The new Bugatti Bolide is an “experimental study” set for the track.

Bugatti Bolide

Bugatti announced a new car on Wednesday that could challenge the world speed record just set by the SSC Tuatara.

The Bugatti Bolide is a skeletal-looking coupe with a massive rear wing and the scooped-out body style of a Formula 1 racer. Like its sibling, the Bugatti Chiron, it carries a W16 engine and all-wheel-drive. But with an extremely lightweight body that weighs just 2,733 pounds (roughly half that of a Chiron) and 1,824 horsepower (in excess of 200 hp more than the Chiron Super Sport), it can reach a top speed of 310 mph, according to a Bugatti spokesperson, who declined to offer further details on the transmission.

In good conditions, such specifications could compete against the Tuatara, a U.S.-made car that set a world speed record of 316.11 mph (508.73 km/h) near Las Vegas on Oct. 10. A spokesperson for Bugatti says he can provide no details at this time about attempting a speed record. When the Chiron Super Sport 300+ debuted last year, brand executives said at the time that they would withdraw from the competition.

A Critical Time

Bugatti’s announcement comes at a critical time for the 111-year-old French brand. Parent company Volkswagen AG has been holding intense discussions recently about selling Bugatti to Rimac Automobili, a Croatian electric-supercar startup. It is presumed that a sale to Rimac would help VW preserve cash and refocus as it navigates economic shocks from the novel coronavirus and contemplates increasingly strict standards in many urban centers, which would boost currently low demand for electric vehicles.

The talks come two years after VW combined Bentley and Bugatti into a brand group led by Porsche—a move designed to make the worlds largest automaker more agile in controlling a dozen brands, including Audi, Ducati, and Lamborghini. VW’s Porsche unit holds a 15.5% stake in Rimac.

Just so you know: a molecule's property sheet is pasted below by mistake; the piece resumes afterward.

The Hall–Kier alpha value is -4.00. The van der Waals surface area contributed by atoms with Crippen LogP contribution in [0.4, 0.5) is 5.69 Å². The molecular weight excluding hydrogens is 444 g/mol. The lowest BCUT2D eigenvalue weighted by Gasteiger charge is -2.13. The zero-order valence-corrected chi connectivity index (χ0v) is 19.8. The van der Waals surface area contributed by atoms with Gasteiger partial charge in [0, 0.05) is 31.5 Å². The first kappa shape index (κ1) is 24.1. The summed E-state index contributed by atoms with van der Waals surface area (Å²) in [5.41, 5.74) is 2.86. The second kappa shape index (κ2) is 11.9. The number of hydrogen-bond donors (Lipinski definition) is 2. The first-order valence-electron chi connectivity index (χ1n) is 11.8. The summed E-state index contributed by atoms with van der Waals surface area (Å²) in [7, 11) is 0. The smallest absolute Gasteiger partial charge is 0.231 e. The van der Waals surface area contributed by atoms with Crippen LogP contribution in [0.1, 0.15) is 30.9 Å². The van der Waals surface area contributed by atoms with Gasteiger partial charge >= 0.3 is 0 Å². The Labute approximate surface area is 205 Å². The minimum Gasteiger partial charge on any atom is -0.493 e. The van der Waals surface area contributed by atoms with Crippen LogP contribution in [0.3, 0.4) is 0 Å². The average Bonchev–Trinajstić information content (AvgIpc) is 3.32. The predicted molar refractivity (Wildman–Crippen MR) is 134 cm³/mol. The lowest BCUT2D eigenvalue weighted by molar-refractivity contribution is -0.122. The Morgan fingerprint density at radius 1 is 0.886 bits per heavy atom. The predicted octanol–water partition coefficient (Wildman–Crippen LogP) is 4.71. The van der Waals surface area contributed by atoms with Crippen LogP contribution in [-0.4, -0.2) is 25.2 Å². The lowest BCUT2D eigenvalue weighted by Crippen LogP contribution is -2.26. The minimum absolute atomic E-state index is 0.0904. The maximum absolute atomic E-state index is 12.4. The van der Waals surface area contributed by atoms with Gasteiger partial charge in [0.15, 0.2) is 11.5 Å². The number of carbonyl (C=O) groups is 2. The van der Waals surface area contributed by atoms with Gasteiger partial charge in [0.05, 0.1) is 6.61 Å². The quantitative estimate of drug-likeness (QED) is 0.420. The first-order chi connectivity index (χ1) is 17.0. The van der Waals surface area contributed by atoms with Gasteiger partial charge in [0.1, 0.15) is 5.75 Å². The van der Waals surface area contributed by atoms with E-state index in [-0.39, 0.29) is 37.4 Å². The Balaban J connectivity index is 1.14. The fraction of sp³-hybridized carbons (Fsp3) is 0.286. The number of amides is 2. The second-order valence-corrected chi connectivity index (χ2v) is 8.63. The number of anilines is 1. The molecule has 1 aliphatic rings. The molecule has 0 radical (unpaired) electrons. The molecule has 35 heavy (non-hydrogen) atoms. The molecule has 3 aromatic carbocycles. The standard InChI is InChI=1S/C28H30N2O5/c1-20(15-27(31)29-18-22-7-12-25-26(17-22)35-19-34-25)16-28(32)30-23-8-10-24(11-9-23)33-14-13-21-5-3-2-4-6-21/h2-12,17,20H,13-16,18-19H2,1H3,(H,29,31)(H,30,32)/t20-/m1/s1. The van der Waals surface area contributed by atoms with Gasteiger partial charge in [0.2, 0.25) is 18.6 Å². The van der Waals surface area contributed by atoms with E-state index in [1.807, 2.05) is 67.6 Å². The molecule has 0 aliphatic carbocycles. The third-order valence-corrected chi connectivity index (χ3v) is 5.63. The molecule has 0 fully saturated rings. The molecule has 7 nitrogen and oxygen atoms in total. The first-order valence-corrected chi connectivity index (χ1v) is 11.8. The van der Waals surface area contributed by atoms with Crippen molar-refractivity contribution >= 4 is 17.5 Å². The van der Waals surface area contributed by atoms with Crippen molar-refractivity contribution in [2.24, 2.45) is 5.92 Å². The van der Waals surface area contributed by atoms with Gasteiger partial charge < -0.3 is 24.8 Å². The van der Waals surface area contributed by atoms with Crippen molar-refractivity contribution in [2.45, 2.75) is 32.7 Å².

More recently, on Oct. 6, Bugatti announced that it had halted plans for a second supercar, due to pandemic woes. This would have been the first major production car to join the family after the $3.5 million Chiron, which debuted four years ago at the Geneva Auto Show.

Despite the Covid-19 coronavirus outbreak and vehicle postponement, Bugatti chief Stephan Winkelmann later told Bloomberg TV, the brand will generate record revenue for 2020. This year “may be the best year ever,” he said. More than 70% of cars planned to be built for 2021 have already been sold.

No Production Plan, Yet

None of those will be a Bolide. That’s the big difference between it and the Tuatara: While the record set by the SSC came via a production car owned by a Philadelphia-based physician named Larry Caplin, Bugatti’s Bolide is simply an “experimental study” illustrated by computer-generated images, not photographs. The name, pronounced “Beau-lid,” is a French slang term that roughly translates as “It’s a fast car.”

Company executives said in a written statement that they haven’t yet decided whether the Bolide will ever reach series production.

“We are presenting our interpretation of a Bugatti track car of modern times to Bugatti enthusiasts all over the world and finally make their most fervent wishes come true,” Winkelmann said in a press statement. “For the first time, we are showing what the W16 engine is really capable of.”

Bugatti Bolide

Innovative Pedigree

Regardless of its future, the Bolide would come with plenty of Bugatti signature touches. Like the Chiron and the  Veyron that preceded it, the Bolide has two exterior paint colors (blue and black). Its small, horseshoe grille on the front matches the standard grille that has marked Bugattis since the Type 35 race cars of the 1920s.

The car also has massive vents to channel air along the top and sides of its body and big white X marks over where the headlights would be. Its unusually wide tires (400 mm on the rear axle, compared to 355 mm for the Chiron) are wrapped around big, black wheels that hide racing brakes with ceramic discs and coatings; four tail pipes stacked in a square at the center of the tail lights also cross in a big X.

The doors are hinged in front at an angle so they fold up when opened. Inside, the steering wheel is open at the top, like a video game handset. The cabin, lined in carbon fiber and blue suede, comes with two seats.

Even if the Bolide is never produced, consumers may see some innovations it contains in other, future vehicles.

In an industry first, Bugatti says it has fabricated a “morphable” outer skin for the air intake scoop on the Bolide’s roof. If the vehicle is driven at a slow speed, the surface of the scoop remains smooth; when the car is driven fast, a field of bubbles emerges. According to Bugatti, the shifting effect is good enough to reduce aerodynamic drag of the scoop by 10% and overall lift by 17%, making sure the hypercar stays grounded at high speeds.

The Bolide reportedly has a 5:23.1-minute lap time around the infamous Nuerburgring track in Germany—well under the 6:44.97 posted by a Lamborghini Aventador in 2018 and just behind the 5:19.546 posted by a Porsche 919 Hybrid EVO that year.

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